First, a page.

United States stock futures extended losses on Friday after President Donald Trump said he and his wife have tested positive for the coronavirus, weeks ahead of elections.
Futures for the S&P 500 slid 1.21 percent by early afternoon in Asia, while US Treasury yields also fell as bond prices rose.
The US dollar was also higher, particularly against the British pound, the Australian and New Zealand dollars as investors sought what they consider relatively safe assets.
Trump said on Twitter that he and his wife had been tested for coronavirus after Hope Hicks, a senior adviser who recently travelled with the president, tested positive.
He later tweeted that he and the first lady had tested positive: “We will begin our quarantine and recovery process immediately,” he said.
Trump’s positive coronavirus test result could cause a new wave of market volatility as investors brace for the hotly contested presidential election in November.
“It has the potential to reduce Trump’s campaigning ability. He’s got a lot on and it’s an interruption,” said Sean Callow, currency strategist at Westpac in Sydney.
“It also hurts him as far as the whole narrative that it’s really not much to worry about – it puts the COVID crisis itself back front and centre.”
MSCI’s broadest index of Asia-Pacific shares outside Japan was down 0.27 percent. Australia’s S&P/ASX 200 index fell 0.98 percent as a decline in oil and copper prices weighed on the country’s resources sector.
Japan’s Nikkei 225 index erased gains and fell 0.69 percent as the Tokyo Stock Exchange resumed normal trading after its worst-ever outage brought the world’s third-largest equity market to a standstill.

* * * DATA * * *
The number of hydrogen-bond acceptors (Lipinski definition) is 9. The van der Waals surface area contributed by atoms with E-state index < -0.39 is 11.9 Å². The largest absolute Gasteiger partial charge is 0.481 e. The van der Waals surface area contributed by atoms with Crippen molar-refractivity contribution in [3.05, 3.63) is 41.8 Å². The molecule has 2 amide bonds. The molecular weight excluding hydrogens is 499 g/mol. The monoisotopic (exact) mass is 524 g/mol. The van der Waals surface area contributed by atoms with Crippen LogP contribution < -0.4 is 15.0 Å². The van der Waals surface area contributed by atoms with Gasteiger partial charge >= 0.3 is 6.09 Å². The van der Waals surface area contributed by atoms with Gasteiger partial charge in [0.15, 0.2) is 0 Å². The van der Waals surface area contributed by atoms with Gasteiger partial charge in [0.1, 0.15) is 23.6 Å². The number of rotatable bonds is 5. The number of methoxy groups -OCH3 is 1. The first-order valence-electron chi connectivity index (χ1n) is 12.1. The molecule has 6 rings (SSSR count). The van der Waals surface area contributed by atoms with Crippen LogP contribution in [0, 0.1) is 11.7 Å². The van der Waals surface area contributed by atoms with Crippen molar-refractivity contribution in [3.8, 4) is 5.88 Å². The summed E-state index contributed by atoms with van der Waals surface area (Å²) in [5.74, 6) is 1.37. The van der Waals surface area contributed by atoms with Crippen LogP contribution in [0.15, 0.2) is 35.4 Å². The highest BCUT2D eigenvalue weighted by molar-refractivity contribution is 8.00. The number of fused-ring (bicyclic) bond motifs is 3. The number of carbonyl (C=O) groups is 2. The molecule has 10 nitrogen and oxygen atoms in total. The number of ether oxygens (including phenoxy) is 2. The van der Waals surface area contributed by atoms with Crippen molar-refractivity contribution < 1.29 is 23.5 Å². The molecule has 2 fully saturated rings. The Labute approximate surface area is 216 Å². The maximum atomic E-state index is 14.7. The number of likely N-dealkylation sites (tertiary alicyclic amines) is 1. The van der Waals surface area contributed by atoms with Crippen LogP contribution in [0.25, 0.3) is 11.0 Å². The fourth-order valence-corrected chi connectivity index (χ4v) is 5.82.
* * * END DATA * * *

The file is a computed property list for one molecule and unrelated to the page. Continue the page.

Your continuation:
Euro Stoxx 50 futures were up 0.06 percent, German DAX futures rose 0.03 percent, but FTSE futures were down by 1.02 percent.
Markets had been choppy early on Friday after a spate of data, including jobless claims and consumer spending, suggested that the plodding US economic recovery could be losing steam.
Futures for the tech-heavy Nasdaq fell 1.7 percent. The benchmark 10-year Treasury yield fell to 0.6545 percent.
China’s stock and bond markets, foreign exchange and commodity futures markets are closed from October 1-8 for the Golden Week holiday. South Korean and Hong Kong markets are also closed on Friday for holidays.
US markets kicked off the fourth quarter by closing higher on Thursday while investors tracked progress in negotiations for additional fiscal stimulus.
The Dow Jones Industrial Average rose 0.13 percent on Thursday. The S&P 500 gained 0.53 percent and the Nasdaq Composite added 1.42 percent.
Global equities have struggled lately following a sharp rebound from a plunge in March that reached a peak in September.
Thousands of job cuts this week showed how firms are still wrestling with readjustments needed to survive in the pandemic era as virus cases continue to climb.
“The risks to the rally are real,” Joanne Feeney, partner at Advisors Capital Management LLC, said on Bloomberg TV. “What’s very unusual is that there is a lot more near-term risk at the moment than longer term.”
More US jobs data
US consumer spending is starting to slow due to the shaky jobs market. If policymakers cannot agree on more support, the US economy could lose more momentum.
Traders are also waiting for the Labor Department’s report on non-farm payrolls and the jobless rate later Friday, following new layoff announcements from the likes of Disney and Goldman Sachs.
The dollar index jumped 0.3 percent on risk aversion.
The spot gold price fell 0.55 percent to $1,894.60 an ounce, adding to its worst month since November 2016, while oil prices continued to fall, adding to a 10-percent September drop.
Brent crude futures were trading down 0.93 percent at $40.54 per barrel on Friday, while US crude futures were down 0.98 percent at $38.34 per barrel.
Oil prices fell more than 3 percent on Thursday as rising coronavirus cases around the world dampened the demand outlook, while a rise last month in output from members of the Organization of the Petroleum Exporting Countries also pressured prices.